1. Staff

  • Dr. Cathal Cassidy, Staff Scientist
  • Dr. Masao Yamashita, Staff Scientist
  • Dr. Ryo Kanno, Staff Scientist
  • Dr. Takeshi Mise, Staff Scientist
  • Dr. Hidetoshi Adaniya, Research Unit Technician
  • Seita Taba, Research Unit Technician
  • Jun Fujita, Research Unit Technician
  • Shuji Misumi, Research Unit Technician
  • Maximilian Vogl, Research Unit Technician
  • Hideki Takebe, Specialist


2. Collaborations

2.1 Imaging magnetic monopoles in spin ice

  • Type of Collaboration: Joint Research
  • Researchers :
    • Dr. Ankur Dhar, SLAC
    • Dr. Ludovic Jaubert, CNRS Bordeaux
    • Prof. Nic Shannon, OIST
    • Dr. Cathal Cassidy, OIST

2.2 Application of electron holography and related analysis techniques to investigate electrostatic potential distributions at metal-CdTe interfaces

  • Type of Collaboration: Collaborative Research Agreement (CRA)
  • Researchers :
    • Dr. Cathal Cassidy, OIST
    • Tamami Unten, Acrorad
    • Dr. Miguel Labayen de Inza, Siemens Healthineers

2.3 Observation of Array of Molecule inside Protein Crystal,Based on OIST Invention

  • Type of Collaboration : Joint Research
  • Researchers :
    • Prof. Tsumoru Shintake, OIST
    • Dr. Masao Yamashita
    • Dr. Hidehito Adaniya
    • Dr. Ryo Kanno

2.4 Protein Crystal Imaging with Precession TEM

  • Type of collaboration : Joint Research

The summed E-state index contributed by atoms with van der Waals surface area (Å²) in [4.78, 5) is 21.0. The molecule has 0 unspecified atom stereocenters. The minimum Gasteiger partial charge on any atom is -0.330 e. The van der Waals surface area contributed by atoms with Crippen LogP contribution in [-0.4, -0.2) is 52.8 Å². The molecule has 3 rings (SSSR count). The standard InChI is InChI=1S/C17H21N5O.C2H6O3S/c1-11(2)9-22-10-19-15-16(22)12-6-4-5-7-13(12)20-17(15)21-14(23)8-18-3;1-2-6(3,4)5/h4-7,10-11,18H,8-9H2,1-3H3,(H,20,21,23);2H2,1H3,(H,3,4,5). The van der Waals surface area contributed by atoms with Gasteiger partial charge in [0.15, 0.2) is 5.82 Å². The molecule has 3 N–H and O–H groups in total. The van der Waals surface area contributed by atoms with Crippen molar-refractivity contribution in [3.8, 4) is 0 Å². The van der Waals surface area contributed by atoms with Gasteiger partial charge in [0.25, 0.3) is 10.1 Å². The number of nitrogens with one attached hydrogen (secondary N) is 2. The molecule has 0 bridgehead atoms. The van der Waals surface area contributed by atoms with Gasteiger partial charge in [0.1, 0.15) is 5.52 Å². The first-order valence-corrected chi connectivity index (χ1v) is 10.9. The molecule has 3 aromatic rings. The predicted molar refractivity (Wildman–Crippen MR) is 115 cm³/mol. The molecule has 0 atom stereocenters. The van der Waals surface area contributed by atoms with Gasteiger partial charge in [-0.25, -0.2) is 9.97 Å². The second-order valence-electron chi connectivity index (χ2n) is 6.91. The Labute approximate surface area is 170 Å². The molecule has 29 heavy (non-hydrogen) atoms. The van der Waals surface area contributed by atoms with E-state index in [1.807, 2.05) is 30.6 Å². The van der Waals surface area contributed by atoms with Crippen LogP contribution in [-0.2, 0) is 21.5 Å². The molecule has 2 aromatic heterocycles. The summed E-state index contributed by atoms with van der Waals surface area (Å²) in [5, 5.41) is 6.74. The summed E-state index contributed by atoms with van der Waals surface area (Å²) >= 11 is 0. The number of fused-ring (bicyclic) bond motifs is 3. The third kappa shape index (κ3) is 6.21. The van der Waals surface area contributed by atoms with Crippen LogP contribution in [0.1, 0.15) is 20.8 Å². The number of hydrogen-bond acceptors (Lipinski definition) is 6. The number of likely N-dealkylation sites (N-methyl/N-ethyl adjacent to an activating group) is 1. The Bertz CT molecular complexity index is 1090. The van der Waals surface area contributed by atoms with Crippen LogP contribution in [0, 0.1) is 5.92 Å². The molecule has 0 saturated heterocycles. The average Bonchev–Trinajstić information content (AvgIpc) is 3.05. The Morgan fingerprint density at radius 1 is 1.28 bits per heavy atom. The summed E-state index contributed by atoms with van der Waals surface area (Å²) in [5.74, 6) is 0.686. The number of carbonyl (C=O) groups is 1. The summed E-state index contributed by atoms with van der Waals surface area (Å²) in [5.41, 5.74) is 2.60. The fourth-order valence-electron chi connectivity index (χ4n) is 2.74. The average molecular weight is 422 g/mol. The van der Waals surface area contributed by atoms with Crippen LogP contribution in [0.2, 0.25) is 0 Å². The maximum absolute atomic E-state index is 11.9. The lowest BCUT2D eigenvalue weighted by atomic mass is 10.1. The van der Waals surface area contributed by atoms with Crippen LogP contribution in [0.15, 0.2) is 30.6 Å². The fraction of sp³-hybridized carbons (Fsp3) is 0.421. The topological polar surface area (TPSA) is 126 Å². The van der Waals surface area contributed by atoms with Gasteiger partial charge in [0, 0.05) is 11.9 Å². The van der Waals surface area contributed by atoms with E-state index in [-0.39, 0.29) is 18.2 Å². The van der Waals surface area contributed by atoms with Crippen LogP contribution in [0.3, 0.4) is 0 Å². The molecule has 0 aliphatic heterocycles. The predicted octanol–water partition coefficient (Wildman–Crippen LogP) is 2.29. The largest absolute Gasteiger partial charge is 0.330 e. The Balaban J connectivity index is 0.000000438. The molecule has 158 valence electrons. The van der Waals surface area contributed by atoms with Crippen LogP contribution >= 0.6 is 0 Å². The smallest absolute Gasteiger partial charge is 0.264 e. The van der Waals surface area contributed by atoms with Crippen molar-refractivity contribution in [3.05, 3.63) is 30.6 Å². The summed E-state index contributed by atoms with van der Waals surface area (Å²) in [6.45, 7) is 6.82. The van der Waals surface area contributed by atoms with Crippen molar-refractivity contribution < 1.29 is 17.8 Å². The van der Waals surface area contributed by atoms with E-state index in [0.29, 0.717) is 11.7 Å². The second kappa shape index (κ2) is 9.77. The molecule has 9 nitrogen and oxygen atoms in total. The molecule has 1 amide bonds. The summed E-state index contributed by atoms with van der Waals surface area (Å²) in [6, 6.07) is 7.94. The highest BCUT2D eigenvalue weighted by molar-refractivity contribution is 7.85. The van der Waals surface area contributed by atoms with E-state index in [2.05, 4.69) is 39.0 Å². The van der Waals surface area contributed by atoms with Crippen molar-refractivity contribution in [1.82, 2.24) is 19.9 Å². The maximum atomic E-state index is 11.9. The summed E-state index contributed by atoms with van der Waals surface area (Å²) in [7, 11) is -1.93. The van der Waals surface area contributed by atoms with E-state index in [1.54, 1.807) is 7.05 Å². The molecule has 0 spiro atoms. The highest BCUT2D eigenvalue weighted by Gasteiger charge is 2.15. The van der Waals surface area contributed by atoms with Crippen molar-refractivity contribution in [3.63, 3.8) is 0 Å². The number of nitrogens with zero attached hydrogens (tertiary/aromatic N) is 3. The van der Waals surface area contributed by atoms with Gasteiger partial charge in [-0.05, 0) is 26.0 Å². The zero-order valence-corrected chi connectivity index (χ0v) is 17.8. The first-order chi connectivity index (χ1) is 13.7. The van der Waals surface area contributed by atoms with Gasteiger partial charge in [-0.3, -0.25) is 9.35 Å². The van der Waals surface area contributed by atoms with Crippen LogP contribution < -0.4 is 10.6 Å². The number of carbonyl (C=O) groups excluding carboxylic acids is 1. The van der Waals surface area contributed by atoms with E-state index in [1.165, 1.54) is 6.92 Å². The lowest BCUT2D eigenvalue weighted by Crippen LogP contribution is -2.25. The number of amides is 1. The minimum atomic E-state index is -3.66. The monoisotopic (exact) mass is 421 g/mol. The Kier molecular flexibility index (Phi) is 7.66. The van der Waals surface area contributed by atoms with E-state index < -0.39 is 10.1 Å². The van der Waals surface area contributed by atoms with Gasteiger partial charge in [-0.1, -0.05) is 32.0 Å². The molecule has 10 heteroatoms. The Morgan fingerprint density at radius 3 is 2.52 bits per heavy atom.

• Researchers :
    • Prof. Tsumoru Shintake, OIST
    • Dr. Masao Yamashita
    • Dr. Ryo Kanno
    • Seita Taba
    • Prof. Keiichi Namba, Osaka University
    • Dr. Fumiaki Makino, Osaka Universitry

2.5 Research on Ethanol Treatment on Infected Influenza A Mice

  • Type of collaboration: Joint research with Ishikawa Unit
  • Researchers :
    • Prof. Tsumoru Shintake
    • Prof. Hiroki Ishikawa
    • Dr. Miho Tamai
    • Dr. Melissa Matthews
    • Dr. Masao Yamashita
    • Dr. Ryo Kanno
    • Dr. Takeshi Mise
    • Seita Taba
    • Jun Fujita

2.6 OIST Wave Energy Converter Project (WEC)

  • Type of collaboration: Contracted Research
  • Researchers :
    • Prof. Tsumoru Shintake, OIST
    • Shuji Misumi
    • Jun Fujita
    • Hideki Takebe
    • Koma Ariga, YAMAHA MOTOR CO.,LTD.
    • Atsushi Murashima, YAMAHA MOTOR CO.,LTD.
    • Shintaro Futagawa, YAMAHA MOTOR CO.,LTD.
    • Hikaru Kamimura, Kokyo Tatemono Co.,Ltd.
    • Hiroshi Shimano, Kokyo Tatemono Co.,Ltd.
    • Hamish Taggart, OPM Ocean Paradise Maldives


3. Activities and Findings

3.1 Electron microscopy group

3.1.a Development of electrospray sample deposition system(Dr. Masao Yamashita)